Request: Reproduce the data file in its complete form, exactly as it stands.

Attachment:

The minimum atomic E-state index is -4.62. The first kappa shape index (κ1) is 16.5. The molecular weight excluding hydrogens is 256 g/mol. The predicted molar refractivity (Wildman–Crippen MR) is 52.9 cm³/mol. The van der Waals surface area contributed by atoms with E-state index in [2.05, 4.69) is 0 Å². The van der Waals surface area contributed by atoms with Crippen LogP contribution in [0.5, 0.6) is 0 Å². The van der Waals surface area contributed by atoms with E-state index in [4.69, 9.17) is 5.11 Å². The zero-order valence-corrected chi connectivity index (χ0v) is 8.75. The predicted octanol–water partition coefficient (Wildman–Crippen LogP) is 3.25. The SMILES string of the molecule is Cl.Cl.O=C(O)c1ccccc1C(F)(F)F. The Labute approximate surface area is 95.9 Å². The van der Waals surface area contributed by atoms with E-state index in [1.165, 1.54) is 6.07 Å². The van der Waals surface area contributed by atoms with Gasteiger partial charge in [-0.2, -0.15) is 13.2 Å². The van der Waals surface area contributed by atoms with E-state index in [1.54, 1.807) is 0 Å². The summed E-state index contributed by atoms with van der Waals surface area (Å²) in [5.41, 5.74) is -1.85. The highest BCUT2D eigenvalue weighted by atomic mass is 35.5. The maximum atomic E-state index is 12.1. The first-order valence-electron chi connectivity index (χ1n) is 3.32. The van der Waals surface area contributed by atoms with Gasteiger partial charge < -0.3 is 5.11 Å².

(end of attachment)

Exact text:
The minimum atomic E-state index is -4.62. The first kappa shape index (κ1) is 16.5. The molecular weight excluding hydrogens is 256 g/mol. The predicted molar refractivity (Wildman–Crippen MR) is 52.9 cm³/mol. The van der Waals surface area contributed by atoms with E-state index in [2.05, 4.69) is 0 Å². The van der Waals surface area contributed by atoms with Crippen LogP contribution in [0.5, 0.6) is 0 Å². The van der Waals surface area contributed by atoms with E-state index in [4.69, 9.17) is 5.11 Å². The zero-order valence-corrected chi connectivity index (χ0v) is 8.75. The predicted octanol–water partition coefficient (Wildman–Crippen LogP) is 3.25. The SMILES string of the molecule is Cl.Cl.O=C(O)c1ccccc1C(F)(F)F. The Labute approximate surface area is 95.9 Å². The van der Waals surface area contributed by atoms with E-state index in [1.165, 1.54) is 6.07 Å². The van der Waals surface area contributed by atoms with Gasteiger partial charge in [-0.2, -0.15) is 13.2 Å². The van der Waals surface area contributed by atoms with E-state index in [1.54, 1.807) is 0 Å². The summed E-state index contributed by atoms with van der Waals surface area (Å²) in [5.41, 5.74) is -1.85. The highest BCUT2D eigenvalue weighted by atomic mass is 35.5. The maximum atomic E-state index is 12.1. The first-order valence-electron chi connectivity index (χ1n) is 3.32. The van der Waals surface area contributed by atoms with Gasteiger partial charge < -0.3 is 5.11 Å².